McDonald said activists who believe the baseless stolen election claims are using a loophole in public records law to flood elections officials with requests.

“They're overloading the capacity for the local election to respond to those, and it's gumming up the ability for election officials to efficiently run their elections,” McDonald said.

McDonald said Lindell and others have gotten voter data and converted it to serve their narrative.

While he said elections can be improved and the system isn’t flawless, there’s nothing that happened in 2020 that would have changed the outcome. And McDonald said he doesn’t see an end to this situation.

“There is just one solution. It's a very easy solution, but it's not going to happen," McDonald said. "And that's for Donald Trump to admit that he lost the election fair and square.”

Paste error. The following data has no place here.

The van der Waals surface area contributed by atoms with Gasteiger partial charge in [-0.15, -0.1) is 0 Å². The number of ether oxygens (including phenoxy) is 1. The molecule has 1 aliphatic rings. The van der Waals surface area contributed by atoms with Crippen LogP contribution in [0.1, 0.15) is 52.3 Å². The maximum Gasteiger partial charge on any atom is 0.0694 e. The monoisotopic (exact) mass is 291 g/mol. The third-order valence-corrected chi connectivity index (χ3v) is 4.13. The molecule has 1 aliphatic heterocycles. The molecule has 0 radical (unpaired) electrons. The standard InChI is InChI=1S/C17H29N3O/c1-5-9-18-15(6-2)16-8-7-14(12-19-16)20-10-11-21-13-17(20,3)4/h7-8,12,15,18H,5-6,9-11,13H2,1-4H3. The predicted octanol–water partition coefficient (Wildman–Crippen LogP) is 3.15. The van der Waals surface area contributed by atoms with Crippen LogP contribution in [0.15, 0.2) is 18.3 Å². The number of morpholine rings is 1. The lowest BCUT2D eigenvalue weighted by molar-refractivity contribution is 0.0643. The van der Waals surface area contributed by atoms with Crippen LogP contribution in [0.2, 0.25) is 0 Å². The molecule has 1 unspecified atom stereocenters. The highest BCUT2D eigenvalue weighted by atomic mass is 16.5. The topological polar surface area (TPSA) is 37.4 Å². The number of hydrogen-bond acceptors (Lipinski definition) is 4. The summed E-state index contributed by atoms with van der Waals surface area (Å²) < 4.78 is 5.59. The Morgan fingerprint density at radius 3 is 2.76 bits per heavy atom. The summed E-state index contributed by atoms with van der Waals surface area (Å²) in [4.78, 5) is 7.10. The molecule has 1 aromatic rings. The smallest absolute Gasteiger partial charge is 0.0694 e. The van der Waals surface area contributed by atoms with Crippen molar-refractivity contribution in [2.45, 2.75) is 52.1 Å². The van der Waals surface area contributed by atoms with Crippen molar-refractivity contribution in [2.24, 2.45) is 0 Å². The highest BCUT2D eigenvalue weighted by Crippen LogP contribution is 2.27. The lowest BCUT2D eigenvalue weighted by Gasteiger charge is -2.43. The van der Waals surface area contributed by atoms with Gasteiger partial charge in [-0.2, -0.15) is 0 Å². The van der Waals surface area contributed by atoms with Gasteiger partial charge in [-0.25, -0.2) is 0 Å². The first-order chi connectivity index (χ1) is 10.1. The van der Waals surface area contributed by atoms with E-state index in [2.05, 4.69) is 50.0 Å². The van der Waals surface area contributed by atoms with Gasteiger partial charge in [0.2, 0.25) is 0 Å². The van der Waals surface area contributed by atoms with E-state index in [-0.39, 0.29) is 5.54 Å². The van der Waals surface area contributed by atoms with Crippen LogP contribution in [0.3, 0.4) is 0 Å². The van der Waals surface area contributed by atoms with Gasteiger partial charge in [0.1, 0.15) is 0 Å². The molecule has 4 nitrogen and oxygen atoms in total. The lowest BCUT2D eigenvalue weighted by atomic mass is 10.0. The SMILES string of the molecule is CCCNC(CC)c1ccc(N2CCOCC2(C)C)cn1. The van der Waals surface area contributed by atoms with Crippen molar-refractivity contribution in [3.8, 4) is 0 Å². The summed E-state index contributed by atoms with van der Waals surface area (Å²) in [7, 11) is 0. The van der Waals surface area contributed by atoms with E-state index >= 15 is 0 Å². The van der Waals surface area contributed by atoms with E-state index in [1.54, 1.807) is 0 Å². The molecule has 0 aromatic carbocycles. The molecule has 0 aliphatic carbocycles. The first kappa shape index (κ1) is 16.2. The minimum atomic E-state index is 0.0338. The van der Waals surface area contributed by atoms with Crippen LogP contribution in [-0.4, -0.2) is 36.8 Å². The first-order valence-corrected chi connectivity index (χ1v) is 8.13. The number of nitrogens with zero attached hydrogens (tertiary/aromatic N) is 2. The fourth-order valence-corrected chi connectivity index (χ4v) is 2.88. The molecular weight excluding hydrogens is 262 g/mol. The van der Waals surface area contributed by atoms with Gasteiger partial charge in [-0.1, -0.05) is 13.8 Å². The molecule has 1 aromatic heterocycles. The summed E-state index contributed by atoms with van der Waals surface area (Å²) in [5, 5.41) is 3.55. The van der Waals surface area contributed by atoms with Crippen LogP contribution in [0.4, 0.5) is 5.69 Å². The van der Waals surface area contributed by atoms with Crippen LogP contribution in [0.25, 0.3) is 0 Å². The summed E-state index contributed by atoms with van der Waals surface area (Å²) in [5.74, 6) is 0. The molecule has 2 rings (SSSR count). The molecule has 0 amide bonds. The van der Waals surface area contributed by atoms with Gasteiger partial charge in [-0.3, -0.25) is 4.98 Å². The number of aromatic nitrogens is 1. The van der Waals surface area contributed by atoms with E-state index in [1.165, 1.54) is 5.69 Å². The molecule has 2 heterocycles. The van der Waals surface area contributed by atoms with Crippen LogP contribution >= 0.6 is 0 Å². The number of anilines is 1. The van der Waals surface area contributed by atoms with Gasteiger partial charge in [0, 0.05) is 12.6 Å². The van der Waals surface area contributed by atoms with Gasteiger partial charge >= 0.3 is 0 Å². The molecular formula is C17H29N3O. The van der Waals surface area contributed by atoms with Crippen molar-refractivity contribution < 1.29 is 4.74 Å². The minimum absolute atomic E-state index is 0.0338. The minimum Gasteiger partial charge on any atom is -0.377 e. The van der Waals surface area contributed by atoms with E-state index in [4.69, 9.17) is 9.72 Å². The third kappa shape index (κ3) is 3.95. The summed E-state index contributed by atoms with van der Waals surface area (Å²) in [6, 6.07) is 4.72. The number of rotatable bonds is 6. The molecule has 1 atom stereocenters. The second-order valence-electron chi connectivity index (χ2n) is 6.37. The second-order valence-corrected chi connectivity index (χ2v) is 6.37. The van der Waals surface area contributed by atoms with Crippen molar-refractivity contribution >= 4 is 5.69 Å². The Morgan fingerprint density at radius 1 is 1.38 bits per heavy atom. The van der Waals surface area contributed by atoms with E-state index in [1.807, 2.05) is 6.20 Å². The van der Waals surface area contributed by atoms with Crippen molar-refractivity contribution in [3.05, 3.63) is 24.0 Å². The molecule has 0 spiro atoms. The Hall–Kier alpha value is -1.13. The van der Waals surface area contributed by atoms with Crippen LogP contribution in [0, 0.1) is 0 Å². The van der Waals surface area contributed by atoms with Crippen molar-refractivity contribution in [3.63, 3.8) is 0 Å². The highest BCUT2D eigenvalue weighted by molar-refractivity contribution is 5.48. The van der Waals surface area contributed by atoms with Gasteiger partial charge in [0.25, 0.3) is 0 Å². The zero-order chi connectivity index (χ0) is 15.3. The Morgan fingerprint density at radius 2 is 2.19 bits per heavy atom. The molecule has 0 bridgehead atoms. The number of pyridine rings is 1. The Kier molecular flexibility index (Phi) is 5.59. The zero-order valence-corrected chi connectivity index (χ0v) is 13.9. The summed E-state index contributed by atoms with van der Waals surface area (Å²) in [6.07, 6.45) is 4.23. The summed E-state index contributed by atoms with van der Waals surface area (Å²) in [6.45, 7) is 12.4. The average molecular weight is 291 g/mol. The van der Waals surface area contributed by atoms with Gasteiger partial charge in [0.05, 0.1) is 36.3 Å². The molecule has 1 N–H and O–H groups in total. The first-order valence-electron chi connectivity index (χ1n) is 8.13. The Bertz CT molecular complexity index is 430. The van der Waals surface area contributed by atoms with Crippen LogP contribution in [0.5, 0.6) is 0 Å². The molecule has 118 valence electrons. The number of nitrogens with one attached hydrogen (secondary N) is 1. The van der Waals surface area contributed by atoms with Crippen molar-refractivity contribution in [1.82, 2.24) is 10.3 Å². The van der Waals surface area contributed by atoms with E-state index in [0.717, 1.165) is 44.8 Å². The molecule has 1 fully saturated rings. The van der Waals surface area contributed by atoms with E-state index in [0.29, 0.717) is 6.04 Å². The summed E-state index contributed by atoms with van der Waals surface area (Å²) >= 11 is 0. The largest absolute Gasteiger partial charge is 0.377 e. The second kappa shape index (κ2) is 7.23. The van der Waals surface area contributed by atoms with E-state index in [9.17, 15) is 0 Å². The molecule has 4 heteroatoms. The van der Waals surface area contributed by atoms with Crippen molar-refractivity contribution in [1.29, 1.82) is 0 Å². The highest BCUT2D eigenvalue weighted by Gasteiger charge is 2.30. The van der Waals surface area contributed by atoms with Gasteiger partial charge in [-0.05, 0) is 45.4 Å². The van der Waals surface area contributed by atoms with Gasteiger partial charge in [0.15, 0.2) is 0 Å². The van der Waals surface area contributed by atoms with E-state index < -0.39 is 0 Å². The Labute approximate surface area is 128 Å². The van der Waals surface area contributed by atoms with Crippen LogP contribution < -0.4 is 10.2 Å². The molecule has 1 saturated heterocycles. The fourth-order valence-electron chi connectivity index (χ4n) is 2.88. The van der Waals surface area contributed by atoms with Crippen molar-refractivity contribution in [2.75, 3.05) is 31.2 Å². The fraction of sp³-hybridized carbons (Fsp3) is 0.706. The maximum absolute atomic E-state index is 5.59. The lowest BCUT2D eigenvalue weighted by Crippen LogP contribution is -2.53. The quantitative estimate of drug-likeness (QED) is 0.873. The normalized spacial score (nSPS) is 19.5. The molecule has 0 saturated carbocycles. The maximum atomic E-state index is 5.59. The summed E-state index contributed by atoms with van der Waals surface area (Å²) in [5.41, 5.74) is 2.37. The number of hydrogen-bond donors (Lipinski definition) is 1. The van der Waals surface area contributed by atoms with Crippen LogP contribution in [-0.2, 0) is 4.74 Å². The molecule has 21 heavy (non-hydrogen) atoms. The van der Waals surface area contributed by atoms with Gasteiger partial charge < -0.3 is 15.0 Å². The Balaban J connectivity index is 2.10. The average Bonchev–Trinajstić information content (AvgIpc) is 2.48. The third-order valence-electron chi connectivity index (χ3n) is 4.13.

So for now, election officials in Ohio and a few other states must split their focus on the past and on this year. They’ll work on the big requests for 2020 documents and prepare for the 2022 midterms. Early voting in Ohio starts on Oct. 12.

Copyright 2022 The Statehouse News Bureau. To see more, visit The Statehouse News Bureau.

Karen is a lifelong Ohioan who has served as news director at WCBE-FM, assignment editor/overnight anchor at WBNS-TV, and afternoon drive anchor/assignment editor in WTAM-AM in Cleveland. In addition to her daily reporting for Ohio’s public radio stations, she’s reported for NPR, the BBC, ABC Radio News and other news outlets. She hosts and produces the Statehouse News Bureau’s weekly TV show “The State of Ohio”, which airs on PBS stations statewide. She’s also a frequent guest on WOSU TV’s “Columbus on the Record”, a regular panelist on “The Sound of Ideas” on ideastream in Cleveland, appeared on the inaugural edition of “Face the State” on WBNS-TV and occasionally reports for “PBS Newshour”. She’s often called to moderate debates, including the Columbus Metropolitan Club’s Issue 3/legal marijuana debate and its pre-primary mayoral debate, and the City Club of Cleveland’s US Senate debate in 2012.